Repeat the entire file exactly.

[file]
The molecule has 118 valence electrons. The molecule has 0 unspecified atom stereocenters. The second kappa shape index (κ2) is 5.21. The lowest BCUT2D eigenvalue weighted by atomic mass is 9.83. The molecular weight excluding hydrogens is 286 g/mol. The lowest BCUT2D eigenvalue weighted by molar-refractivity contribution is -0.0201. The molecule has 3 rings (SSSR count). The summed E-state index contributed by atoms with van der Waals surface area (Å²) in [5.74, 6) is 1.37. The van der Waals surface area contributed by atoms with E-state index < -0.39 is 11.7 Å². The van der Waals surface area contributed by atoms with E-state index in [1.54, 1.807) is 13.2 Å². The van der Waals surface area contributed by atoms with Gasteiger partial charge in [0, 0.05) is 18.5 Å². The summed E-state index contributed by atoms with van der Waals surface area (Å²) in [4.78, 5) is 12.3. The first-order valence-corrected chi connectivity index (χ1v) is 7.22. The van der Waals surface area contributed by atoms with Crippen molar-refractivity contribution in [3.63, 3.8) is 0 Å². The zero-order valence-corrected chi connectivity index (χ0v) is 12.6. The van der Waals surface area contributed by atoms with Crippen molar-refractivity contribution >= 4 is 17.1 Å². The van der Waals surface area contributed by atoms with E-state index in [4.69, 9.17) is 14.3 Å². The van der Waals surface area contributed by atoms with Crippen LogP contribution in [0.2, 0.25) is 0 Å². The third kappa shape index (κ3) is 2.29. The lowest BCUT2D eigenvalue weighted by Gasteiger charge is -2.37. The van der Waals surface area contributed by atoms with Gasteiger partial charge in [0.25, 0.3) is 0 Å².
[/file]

The molecule has 118 valence electrons. The molecule has 0 unspecified atom stereocenters. The second kappa shape index (κ2) is 5.21. The lowest BCUT2D eigenvalue weighted by atomic mass is 9.83. The molecular weight excluding hydrogens is 286 g/mol. The lowest BCUT2D eigenvalue weighted by molar-refractivity contribution is -0.0201. The molecule has 3 rings (SSSR count). The summed E-state index contributed by atoms with van der Waals surface area (Å²) in [5.74, 6) is 1.37. The van der Waals surface area contributed by atoms with E-state index < -0.39 is 11.7 Å². The van der Waals surface area contributed by atoms with E-state index in [1.54, 1.807) is 13.2 Å². The van der Waals surface area contributed by atoms with Gasteiger partial charge in [0, 0.05) is 18.5 Å². The summed E-state index contributed by atoms with van der Waals surface area (Å²) in [4.78, 5) is 12.3. The first-order valence-corrected chi connectivity index (χ1v) is 7.22. The van der Waals surface area contributed by atoms with Crippen molar-refractivity contribution in [3.63, 3.8) is 0 Å². The zero-order valence-corrected chi connectivity index (χ0v) is 12.6. The van der Waals surface area contributed by atoms with Crippen molar-refractivity contribution >= 4 is 17.1 Å². The van der Waals surface area contributed by atoms with E-state index in [4.69, 9.17) is 14.3 Å². The van der Waals surface area contributed by atoms with Crippen LogP contribution in [0.2, 0.25) is 0 Å². The third kappa shape index (κ3) is 2.29. The lowest BCUT2D eigenvalue weighted by Gasteiger charge is -2.37. The van der Waals surface area contributed by atoms with Gasteiger partial charge in [0.25, 0.3) is 0 Å².